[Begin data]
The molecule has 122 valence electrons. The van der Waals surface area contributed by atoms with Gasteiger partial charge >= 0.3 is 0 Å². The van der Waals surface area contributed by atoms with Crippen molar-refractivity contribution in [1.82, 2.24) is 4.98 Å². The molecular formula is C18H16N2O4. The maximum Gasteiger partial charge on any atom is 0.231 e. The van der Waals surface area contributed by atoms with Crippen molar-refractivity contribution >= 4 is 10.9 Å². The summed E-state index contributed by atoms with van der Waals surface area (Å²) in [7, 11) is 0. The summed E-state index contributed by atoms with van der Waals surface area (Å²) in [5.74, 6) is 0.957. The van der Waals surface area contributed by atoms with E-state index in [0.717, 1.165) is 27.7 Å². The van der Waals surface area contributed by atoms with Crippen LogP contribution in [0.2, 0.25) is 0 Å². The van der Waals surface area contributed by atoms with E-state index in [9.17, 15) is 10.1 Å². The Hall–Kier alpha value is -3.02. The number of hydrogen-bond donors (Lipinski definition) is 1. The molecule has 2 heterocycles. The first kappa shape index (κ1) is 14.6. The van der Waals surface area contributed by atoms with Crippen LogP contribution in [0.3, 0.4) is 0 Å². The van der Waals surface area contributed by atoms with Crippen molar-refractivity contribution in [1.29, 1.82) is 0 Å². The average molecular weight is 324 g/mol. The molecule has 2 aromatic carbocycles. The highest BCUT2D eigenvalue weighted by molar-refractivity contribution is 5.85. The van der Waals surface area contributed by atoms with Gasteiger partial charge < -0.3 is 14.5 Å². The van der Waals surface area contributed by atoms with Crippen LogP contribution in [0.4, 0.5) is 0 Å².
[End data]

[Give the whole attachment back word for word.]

The molecule has 122 valence electrons. The van der Waals surface area contributed by atoms with Gasteiger partial charge >= 0.3 is 0 Å². The van der Waals surface area contributed by atoms with Crippen molar-refractivity contribution in [1.82, 2.24) is 4.98 Å². The molecular formula is C18H16N2O4. The maximum Gasteiger partial charge on any atom is 0.231 e. The van der Waals surface area contributed by atoms with Crippen molar-refractivity contribution >= 4 is 10.9 Å². The summed E-state index contributed by atoms with van der Waals surface area (Å²) in [7, 11) is 0. The summed E-state index contributed by atoms with van der Waals surface area (Å²) in [5.74, 6) is 0.957. The van der Waals surface area contributed by atoms with E-state index in [0.717, 1.165) is 27.7 Å². The van der Waals surface area contributed by atoms with Crippen LogP contribution in [0.2, 0.25) is 0 Å². The van der Waals surface area contributed by atoms with E-state index in [9.17, 15) is 10.1 Å². The Hall–Kier alpha value is -3.02. The number of hydrogen-bond donors (Lipinski definition) is 1. The molecule has 2 heterocycles. The first kappa shape index (κ1) is 14.6. The van der Waals surface area contributed by atoms with Crippen LogP contribution in [0.3, 0.4) is 0 Å². The van der Waals surface area contributed by atoms with Crippen molar-refractivity contribution in [1.29, 1.82) is 0 Å². The average molecular weight is 324 g/mol. The molecule has 2 aromatic carbocycles. The highest BCUT2D eigenvalue weighted by molar-refractivity contribution is 5.85. The van der Waals surface area contributed by atoms with Gasteiger partial charge < -0.3 is 14.5 Å². The van der Waals surface area contributed by atoms with Crippen LogP contribution in [0.4, 0.5) is 0 Å².